[2] Roland Barthes, How To Live Together: Novelistic Simulations of Some Everyday Spaces; Notes For a Lecture Course and Seminar at the Collège de France (1976–1977), trans. Kate Briggs (New York: Columbia University Press, 2013).

[3] Barthes, How To Live Together, p. 6

[4] Barthes, How To Live Together, p. 8 – 9

[5] Jacques Lacarrière, L’ Été Grec: Une Grèce Quotidienne de 4000 Ans (Paris: Pion, 1976).

[6] Barthes, How To Live Together, p. 7

[7] Barthes, How To Live Together, p. 4

[8] Barthes, How To Live Together, p. 13

[9] Roland Barthes, ‘Inaugural Lecture, Collège de France’ in Susan Sontag, ed. A Barthes Reader (London: Jonathan Cape, 1982) p. 478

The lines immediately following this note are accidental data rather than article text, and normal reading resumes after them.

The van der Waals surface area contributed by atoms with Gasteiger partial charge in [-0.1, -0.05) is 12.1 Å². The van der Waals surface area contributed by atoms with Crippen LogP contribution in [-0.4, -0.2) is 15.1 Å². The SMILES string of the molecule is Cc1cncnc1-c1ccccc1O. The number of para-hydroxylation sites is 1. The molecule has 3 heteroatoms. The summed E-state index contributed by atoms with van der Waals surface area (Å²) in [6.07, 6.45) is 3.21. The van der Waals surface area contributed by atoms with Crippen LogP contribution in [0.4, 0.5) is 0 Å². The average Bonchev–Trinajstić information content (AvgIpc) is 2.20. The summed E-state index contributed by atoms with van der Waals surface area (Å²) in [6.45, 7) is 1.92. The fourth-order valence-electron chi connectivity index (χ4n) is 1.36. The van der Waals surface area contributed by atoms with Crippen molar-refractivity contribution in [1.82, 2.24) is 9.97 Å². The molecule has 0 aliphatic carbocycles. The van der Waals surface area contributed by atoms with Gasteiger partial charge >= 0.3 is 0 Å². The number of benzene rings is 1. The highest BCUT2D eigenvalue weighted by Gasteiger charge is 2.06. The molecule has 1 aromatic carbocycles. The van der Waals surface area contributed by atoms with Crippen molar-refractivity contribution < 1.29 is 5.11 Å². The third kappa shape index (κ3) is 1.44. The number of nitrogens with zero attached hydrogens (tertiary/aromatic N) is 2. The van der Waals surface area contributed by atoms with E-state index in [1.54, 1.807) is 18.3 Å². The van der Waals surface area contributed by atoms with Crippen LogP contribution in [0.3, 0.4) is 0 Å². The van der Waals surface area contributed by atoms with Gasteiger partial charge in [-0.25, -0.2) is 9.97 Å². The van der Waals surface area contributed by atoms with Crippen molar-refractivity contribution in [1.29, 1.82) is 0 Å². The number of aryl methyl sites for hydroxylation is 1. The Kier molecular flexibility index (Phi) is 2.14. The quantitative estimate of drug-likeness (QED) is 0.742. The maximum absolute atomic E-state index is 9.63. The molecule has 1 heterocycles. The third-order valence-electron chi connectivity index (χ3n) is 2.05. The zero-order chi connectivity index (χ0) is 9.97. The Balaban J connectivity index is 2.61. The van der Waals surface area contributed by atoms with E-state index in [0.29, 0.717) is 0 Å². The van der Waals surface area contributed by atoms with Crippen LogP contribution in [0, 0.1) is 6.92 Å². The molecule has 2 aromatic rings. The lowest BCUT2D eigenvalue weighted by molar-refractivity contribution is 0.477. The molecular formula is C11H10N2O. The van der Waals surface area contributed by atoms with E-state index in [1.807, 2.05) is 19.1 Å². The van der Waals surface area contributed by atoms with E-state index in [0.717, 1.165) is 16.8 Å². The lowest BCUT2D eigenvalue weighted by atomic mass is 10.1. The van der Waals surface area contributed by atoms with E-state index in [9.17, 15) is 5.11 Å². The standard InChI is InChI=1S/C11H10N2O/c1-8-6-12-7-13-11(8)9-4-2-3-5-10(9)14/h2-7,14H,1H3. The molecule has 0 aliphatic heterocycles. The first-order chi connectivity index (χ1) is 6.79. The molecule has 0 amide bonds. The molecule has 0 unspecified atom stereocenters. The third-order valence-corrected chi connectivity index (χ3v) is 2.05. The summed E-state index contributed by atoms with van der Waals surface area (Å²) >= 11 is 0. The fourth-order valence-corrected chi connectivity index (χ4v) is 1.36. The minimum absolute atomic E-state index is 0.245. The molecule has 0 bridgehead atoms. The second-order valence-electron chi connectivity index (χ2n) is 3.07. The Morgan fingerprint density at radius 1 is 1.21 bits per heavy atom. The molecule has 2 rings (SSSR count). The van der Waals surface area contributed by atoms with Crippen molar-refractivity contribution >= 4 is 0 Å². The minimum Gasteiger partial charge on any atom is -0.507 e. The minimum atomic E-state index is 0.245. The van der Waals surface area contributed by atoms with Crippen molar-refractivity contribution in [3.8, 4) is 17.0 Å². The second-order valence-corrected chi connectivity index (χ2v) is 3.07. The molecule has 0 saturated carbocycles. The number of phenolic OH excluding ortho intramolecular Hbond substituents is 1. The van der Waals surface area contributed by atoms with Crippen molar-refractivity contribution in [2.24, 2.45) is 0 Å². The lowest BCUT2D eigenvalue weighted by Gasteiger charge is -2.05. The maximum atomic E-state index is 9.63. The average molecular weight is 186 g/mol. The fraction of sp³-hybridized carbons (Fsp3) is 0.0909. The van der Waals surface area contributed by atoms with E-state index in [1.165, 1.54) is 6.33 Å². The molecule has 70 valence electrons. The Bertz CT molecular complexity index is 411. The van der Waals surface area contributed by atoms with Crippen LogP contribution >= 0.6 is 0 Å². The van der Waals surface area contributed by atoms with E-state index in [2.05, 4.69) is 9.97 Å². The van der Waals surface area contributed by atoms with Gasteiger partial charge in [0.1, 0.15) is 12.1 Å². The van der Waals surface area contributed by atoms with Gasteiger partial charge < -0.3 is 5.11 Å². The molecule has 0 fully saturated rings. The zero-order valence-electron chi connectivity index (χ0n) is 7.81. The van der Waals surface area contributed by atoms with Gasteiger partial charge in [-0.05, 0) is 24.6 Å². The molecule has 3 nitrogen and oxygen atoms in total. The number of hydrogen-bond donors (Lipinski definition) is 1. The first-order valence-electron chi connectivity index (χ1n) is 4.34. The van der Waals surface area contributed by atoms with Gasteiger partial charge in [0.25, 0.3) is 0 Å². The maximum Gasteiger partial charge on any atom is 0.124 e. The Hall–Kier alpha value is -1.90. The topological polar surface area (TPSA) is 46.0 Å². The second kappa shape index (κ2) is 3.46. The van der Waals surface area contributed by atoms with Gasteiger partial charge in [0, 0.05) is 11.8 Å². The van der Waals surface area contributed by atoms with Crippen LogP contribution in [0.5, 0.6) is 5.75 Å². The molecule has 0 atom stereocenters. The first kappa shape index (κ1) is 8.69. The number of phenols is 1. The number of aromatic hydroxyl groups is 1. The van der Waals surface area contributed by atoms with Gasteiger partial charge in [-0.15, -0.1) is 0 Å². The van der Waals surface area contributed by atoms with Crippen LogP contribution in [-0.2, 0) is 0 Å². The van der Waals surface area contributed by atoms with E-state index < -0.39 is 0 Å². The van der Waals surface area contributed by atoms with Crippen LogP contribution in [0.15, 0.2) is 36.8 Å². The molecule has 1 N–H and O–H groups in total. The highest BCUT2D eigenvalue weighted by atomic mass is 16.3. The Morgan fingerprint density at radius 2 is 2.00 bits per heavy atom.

[10] Barthes, How To Live Together, p. 5 – 6

[11] Barthes, How To Live Together, p. 9

[12] Barthes, How To Live Together, p. 7

[13] Roland Barthes, ‘An Almost Obsessive Relation to Writing Instruments’ in The Grain of the Voice: Interviews 1962–1980, trans. Linda Coverdale (New York: Hill and Wang, 1985) p. 178

[14] See Françoise Vergès’s exceptional and very disturbing essay ‘Capitalocene, Waste, and Gender’ available at https://www.e-flux.com/journal/100/269165/capitalocene-waste-race-and-gender/)

Deborah Rundle, Made for Each Other, 2019.jpg

Deborah Rundle, Made for Each Other, 2019. MDF, paint, LED lights, electrical wires, transformers, dimmers.

Sam Hartnett

Christian Nyampeta and Brook Andrew.jpg

Left: Christian Nyampeta, Sometimes It Was Beautiful, 2018. Single channel HD video, sound, 37mins 43sec